... hardly kicking, father. One I used to try and ride would stand perfectly still till I was on and tried to make him go, and then he used to bring all his legs close together, put his head down, arch up his back, and somehow or other, when he began to dance about, we always got shot off, and came down on our backs. You never saw ...
— First in the Field - A Story of New South Wales • George Manville Fenn

... suffers a metamorphosis, blazoning out into the paganish saturnalia of bonfires, which in Calvados is transferred from St. John's Eve le jour des Rois. Red flames leap skyward, fed by dry pine fagots, and our erstwhile devout peasants, throwing moderation to the winds, join hands, dance, and leap for good luck through blinding smoke and embers, shouting ...
— Christmas: Its Origin and Associations - Together with Its Historical Events and Festive Celebrations During Nineteen Centuries • William Francis Dawson

... pitcher and fling them on the ground, shouting, "Am I a robber? Am I a robber? Who dared to call me a robber?" Then, getting more and more excited, he picked up the pitcher, and holding it on his shoulder began to dance wildly about. His wife called out to him, "Oh, take care, take care! You will drop it!" But he paid no attention to her. Suddenly, however, he began to feel giddy and fell to the ground, dropping the pitcher as he did so. It was broken to pieces, and a great cry of sorrow went up from ...
— Hindu Tales from the Sanskrit • S. M. Mitra and Nancy Bell

... can scarcely regard dancing as a manly accomplishment. It is necessary that a gentleman should dance, perhaps, but it appears to me that he should do so simply because it is necessary; and to pass through the measure without ostentation or offence should be his ...
— Confession • W. Gilmore Simms

... the Copley party came over to get acquainted with some of the moving picture people and arrange for a big dance on Saturday night, Ruth was as good as her word, and remained in Mr. Hammond's office, recasting certain scenes in her story that Mr. Hooley proposed to make ...
— Ruth Fielding on the St. Lawrence - The Queer Old Man of the Thousand Islands • Alice B. Emerson

... Colonel W. S. Smith, and Mrs. Knox were to arrange the ceremonials. These arrangements were as follows: a sofa at the head of the room, raised on several steps whereon the President and Mrs. Washington were to be seated. The gentlemen were to dance in swords. Each one, when going to dance, was to lead his partner to the foot of the sofa, make a low obeisance to the President and his lady, then go and dance, and when done, bring his partner again to the ...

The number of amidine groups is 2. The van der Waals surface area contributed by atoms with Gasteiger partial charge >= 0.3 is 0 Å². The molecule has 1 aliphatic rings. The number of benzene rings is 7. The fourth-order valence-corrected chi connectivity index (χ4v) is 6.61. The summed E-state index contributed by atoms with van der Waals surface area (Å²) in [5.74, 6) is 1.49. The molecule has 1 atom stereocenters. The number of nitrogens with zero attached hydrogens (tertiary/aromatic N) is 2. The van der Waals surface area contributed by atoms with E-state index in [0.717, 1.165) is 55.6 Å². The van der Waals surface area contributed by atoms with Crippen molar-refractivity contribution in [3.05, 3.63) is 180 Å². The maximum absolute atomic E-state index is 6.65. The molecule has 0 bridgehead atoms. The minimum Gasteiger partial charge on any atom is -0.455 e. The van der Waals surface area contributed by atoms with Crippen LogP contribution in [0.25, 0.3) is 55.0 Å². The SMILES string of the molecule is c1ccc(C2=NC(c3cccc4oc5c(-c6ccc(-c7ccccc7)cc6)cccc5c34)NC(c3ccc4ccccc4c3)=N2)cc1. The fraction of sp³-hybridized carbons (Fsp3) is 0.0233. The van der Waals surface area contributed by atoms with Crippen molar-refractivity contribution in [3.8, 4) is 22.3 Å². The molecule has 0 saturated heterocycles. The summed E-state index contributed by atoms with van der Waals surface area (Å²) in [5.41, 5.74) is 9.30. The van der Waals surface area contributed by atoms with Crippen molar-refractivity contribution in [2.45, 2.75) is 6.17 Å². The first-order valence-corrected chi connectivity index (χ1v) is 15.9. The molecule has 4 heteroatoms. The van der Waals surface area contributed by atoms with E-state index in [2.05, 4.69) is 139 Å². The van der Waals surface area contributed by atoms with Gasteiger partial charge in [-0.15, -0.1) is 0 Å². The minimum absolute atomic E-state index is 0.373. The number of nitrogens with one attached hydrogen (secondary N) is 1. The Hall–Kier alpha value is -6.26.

— Memoir, Correspondence, And Miscellanies, From The Papers Of Thomas Jefferson - Volume I • Thomas Jefferson

... saw the boys go in, and know you are having a nice time, so I send over the candy Molly Loo and Merry brought me. Mammy says I can't eat it, and it will all melt away if I keep it. Also a picture of Jack Minot, who will dance on one leg and waggle the other, and make you laugh. I wish I could come, too. Don't you ...
— Jack and Jill • Louisa May Alcott

... changed since I saw them together in the ball-room, expressing the very spirit of the dance! The King always opened the grand ball by leading out his sister, and each equaled the other in majesty and grace. I have often seen them dancing the Pavane d'Espagne, which must be performed with the utmost majesty and grace. The eyes ...
— Library Of The World's Best Literature, Ancient And Modern, Vol 6 • Various

... take vengeance for the insults offered to God, and to put a stop to the injuries which the Christians of these islands, and especially our missions in Pintados, are suffering. The play ended with a tourney-dance, for which prizes were given. Thus everything was as well and splendidly performed as one ...
— The Philippine Islands, 1493-1898 (Vol 27 of 55) • Various

... splendid," said the captain. "We'll be across in half an hour. We'll catch the train for Paris, and you shall dance at the Closerie to-night." ...
— Tales from Many Sources - Vol. V • Various

... appetites into action, confuses, terrifies or emotionalizes, weakens the power of concentration. This is why all kind of excitement is bad. This is the reason why persons who drink strong drinks, who allow themselves to get into fits of temper, who fight, who eat stimulating food, who sing and dance and thus develop their emotions, who are sudden, vehement and emotional, lack the power to concentrate. But those whose actions are slower and directed by their intelligence develop concentration. Sometimes dogmatic, wilful, excitable persons can concentrate, but it is spasmodic, ...
— The Power of Concentration • Theron Q. Dumont